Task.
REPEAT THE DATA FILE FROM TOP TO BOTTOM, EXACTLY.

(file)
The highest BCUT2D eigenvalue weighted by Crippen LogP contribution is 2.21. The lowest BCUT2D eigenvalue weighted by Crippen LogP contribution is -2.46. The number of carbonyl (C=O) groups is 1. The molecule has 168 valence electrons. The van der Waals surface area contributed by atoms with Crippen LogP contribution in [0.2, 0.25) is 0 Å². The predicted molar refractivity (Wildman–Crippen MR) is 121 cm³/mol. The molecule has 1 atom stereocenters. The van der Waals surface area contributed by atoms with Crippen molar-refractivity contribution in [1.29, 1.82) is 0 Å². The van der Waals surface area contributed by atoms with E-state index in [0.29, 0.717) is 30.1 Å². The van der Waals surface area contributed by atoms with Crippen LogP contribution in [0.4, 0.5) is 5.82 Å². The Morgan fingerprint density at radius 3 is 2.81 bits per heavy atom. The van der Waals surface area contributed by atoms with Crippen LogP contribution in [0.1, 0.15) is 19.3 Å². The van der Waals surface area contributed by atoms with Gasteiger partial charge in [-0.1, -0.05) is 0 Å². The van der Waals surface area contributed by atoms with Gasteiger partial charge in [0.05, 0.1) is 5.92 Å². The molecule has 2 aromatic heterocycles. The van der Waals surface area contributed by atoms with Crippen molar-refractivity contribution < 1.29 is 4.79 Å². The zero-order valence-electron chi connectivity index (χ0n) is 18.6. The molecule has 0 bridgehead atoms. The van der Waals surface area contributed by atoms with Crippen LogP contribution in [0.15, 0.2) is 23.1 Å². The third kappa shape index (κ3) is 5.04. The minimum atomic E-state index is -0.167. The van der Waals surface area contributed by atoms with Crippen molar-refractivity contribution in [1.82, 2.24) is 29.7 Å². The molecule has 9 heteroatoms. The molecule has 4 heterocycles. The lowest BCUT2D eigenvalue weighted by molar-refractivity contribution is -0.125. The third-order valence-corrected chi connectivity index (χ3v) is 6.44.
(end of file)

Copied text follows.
The highest BCUT2D eigenvalue weighted by Crippen LogP contribution is 2.21. The lowest BCUT2D eigenvalue weighted by Crippen LogP contribution is -2.46. The number of carbonyl (C=O) groups is 1. The molecule has 168 valence electrons. The van der Waals surface area contributed by atoms with Crippen LogP contribution in [0.2, 0.25) is 0 Å². The predicted molar refractivity (Wildman–Crippen MR) is 121 cm³/mol. The molecule has 1 atom stereocenters. The van der Waals surface area contributed by atoms with Crippen molar-refractivity contribution in [1.29, 1.82) is 0 Å². The van der Waals surface area contributed by atoms with E-state index in [0.29, 0.717) is 30.1 Å². The van der Waals surface area contributed by atoms with Crippen LogP contribution in [0.4, 0.5) is 5.82 Å². The Morgan fingerprint density at radius 3 is 2.81 bits per heavy atom. The van der Waals surface area contributed by atoms with Crippen LogP contribution in [0.1, 0.15) is 19.3 Å². The van der Waals surface area contributed by atoms with Gasteiger partial charge in [-0.1, -0.05) is 0 Å². The van der Waals surface area contributed by atoms with Gasteiger partial charge in [0.05, 0.1) is 5.92 Å². The molecule has 2 aromatic heterocycles. The van der Waals surface area contributed by atoms with Crippen molar-refractivity contribution < 1.29 is 4.79 Å². The zero-order valence-electron chi connectivity index (χ0n) is 18.6. The molecule has 0 bridgehead atoms. The van der Waals surface area contributed by atoms with Crippen LogP contribution in [0.15, 0.2) is 23.1 Å². The third kappa shape index (κ3) is 5.04. The minimum atomic E-state index is -0.167. The van der Waals surface area contributed by atoms with Crippen molar-refractivity contribution in [1.82, 2.24) is 29.7 Å². The molecule has 9 heteroatoms. The molecule has 4 heterocycles. The lowest BCUT2D eigenvalue weighted by molar-refractivity contribution is -0.125. The third-order valence-corrected chi connectivity index (χ3v) is 6.44.